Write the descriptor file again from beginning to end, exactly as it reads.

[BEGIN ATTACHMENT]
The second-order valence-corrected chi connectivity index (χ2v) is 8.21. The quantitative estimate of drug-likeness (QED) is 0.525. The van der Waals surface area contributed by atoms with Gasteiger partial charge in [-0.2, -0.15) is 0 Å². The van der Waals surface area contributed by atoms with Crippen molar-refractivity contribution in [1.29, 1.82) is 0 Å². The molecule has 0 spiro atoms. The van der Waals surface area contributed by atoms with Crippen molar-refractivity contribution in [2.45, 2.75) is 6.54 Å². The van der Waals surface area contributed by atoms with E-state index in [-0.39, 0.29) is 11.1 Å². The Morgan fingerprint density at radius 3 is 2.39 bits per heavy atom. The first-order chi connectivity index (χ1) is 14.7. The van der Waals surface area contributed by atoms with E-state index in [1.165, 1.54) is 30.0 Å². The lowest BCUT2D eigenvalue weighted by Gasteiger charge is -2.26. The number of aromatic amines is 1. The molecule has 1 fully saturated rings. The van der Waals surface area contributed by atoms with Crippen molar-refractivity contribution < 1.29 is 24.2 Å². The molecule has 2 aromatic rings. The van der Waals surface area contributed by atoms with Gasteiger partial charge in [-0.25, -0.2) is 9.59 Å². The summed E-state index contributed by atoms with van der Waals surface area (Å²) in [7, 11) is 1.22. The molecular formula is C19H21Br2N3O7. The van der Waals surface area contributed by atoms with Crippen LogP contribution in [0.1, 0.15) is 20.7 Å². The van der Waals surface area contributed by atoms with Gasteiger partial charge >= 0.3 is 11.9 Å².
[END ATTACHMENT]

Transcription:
The second-order valence-corrected chi connectivity index (χ2v) is 8.21. The quantitative estimate of drug-likeness (QED) is 0.525. The van der Waals surface area contributed by atoms with Gasteiger partial charge in [-0.2, -0.15) is 0 Å². The van der Waals surface area contributed by atoms with Crippen molar-refractivity contribution in [1.29, 1.82) is 0 Å². The molecule has 0 spiro atoms. The van der Waals surface area contributed by atoms with Crippen molar-refractivity contribution in [2.45, 2.75) is 6.54 Å². The van der Waals surface area contributed by atoms with E-state index in [-0.39, 0.29) is 11.1 Å². The Morgan fingerprint density at radius 3 is 2.39 bits per heavy atom. The first-order chi connectivity index (χ1) is 14.7. The van der Waals surface area contributed by atoms with E-state index in [1.165, 1.54) is 30.0 Å². The lowest BCUT2D eigenvalue weighted by Gasteiger charge is -2.26. The number of aromatic amines is 1. The molecule has 1 fully saturated rings. The van der Waals surface area contributed by atoms with Crippen molar-refractivity contribution < 1.29 is 24.2 Å². The molecule has 2 aromatic rings. The van der Waals surface area contributed by atoms with Gasteiger partial charge in [-0.25, -0.2) is 9.59 Å². The summed E-state index contributed by atoms with van der Waals surface area (Å²) in [7, 11) is 1.22. The molecular formula is C19H21Br2N3O7. The van der Waals surface area contributed by atoms with Crippen LogP contribution in [0.1, 0.15) is 20.7 Å². The van der Waals surface area contributed by atoms with Gasteiger partial charge >= 0.3 is 11.9 Å².